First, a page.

Look closer, sprinters have muscular everything...
People tend to lump all different types of running into one category but it's more complicated than that.
Marathon runners run long distances, within an aerobic heart range (ex 133 < 152 bpm for a 30yr male), maximizing distance by decreasing load as much as possible. Typically, if you do a dedicated endurance running regiment your body will favor Type I (slow twitch) muscle mass which uses energy (oxygen, glycogen) more efficiently and reduce Type II (fast twitch) muscle mass which trades efficiency for power. That's why experienced marathon runners will typically appear very skinny.
Sprinters are the opposite. Sprinting requires exercise to be pushed into the aerobic ranges up the V02 max (ex 152 < 190 bpm for a 30yr male). The body has a limited amount of time it can maintain an anaerobic intensity due to the impurities that anaerobic metabolism create. To increase the intensity and duration you need more Type II (fast twitch) muscle mass and an increased ability to process the impurities created by anaerobic stress.
That's why you can hit the 'runners high' during an aerobic workout where you feel like you can keep going forever and you get the 'muscle burn' from doing anaerobic workouts.
So why are sprinters so muscular?
First, increase your anaerobic range to be higher by doing HIIT (High Intensity Interval Training) workouts. Basically, do short hard bursts for of activity (like sprinting) for a few minutes followed by recovery periods to allow your body to recover from the anaerobic stress. The rule is, the harder you push, the harder you will be able to push.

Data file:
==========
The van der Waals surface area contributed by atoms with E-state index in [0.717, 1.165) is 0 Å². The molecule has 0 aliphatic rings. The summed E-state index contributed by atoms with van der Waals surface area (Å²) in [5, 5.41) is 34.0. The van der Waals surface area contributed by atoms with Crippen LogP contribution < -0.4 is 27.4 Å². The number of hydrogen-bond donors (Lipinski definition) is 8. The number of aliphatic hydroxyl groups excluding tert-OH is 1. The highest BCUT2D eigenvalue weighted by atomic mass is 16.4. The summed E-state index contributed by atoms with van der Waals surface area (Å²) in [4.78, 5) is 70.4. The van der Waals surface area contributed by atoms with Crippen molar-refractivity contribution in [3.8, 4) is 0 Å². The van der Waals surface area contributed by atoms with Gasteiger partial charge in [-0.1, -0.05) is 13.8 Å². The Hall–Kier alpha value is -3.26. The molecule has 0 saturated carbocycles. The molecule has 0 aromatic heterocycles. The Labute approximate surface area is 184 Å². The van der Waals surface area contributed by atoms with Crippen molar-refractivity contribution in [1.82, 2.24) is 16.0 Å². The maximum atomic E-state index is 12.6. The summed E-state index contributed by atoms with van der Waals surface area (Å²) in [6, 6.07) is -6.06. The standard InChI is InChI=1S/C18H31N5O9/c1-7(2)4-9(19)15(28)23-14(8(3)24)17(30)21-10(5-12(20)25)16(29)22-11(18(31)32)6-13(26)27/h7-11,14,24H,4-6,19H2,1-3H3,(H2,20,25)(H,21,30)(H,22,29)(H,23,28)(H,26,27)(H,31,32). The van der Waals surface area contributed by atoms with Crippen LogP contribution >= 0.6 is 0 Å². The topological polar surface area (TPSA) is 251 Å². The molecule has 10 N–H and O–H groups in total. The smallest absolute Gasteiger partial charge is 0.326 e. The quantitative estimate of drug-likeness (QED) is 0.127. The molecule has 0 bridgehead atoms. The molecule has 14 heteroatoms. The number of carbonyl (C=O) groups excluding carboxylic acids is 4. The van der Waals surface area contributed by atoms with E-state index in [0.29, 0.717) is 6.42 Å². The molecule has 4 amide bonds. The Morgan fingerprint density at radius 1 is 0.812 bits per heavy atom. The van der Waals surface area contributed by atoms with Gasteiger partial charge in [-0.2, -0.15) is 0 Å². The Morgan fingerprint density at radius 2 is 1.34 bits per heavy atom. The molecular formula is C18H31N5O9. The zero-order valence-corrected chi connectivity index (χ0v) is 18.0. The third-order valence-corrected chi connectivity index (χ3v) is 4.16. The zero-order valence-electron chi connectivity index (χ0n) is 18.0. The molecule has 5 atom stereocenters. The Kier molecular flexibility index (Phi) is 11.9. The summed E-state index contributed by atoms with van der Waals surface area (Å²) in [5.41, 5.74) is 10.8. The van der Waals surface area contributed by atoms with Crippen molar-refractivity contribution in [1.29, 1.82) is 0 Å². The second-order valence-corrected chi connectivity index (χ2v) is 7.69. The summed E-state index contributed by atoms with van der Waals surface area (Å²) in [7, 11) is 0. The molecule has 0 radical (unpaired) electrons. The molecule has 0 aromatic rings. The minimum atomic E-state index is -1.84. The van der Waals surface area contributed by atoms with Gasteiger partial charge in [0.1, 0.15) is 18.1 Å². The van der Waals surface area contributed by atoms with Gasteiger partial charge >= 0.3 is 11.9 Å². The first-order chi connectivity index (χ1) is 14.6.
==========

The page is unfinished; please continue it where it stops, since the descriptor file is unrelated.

Second, here's where distinguishing between marathon runners and sprinters will start to make sense. HIIT training (including sprinting) uses your whole body. Make no mistake, high impact, high intensity exercises work your core and upper body as well as your lower body. Unlike endurance running, it's actually beneficial to focus on all muscle groups as long as you're not just putting on unnecessary bulk.
Third, Type II muscle burns lots of energy and I mean a lot. Not only do sprinters have a lot of Type II mass from head to toe, they also have highly optimized circulatory systems. The high energy burn and increased blood flow lead to a very low body fat percentage giving a very defined 'cut' look.
In conclusion, Type II muscle mass and upper body strength is bad for an endurance runner because it adds weight and unnecessarily consumes more energy. But, for a sprinter Type II upper body mass is generally a result of working out and also a good counter to balance the force being exerted by the lower body.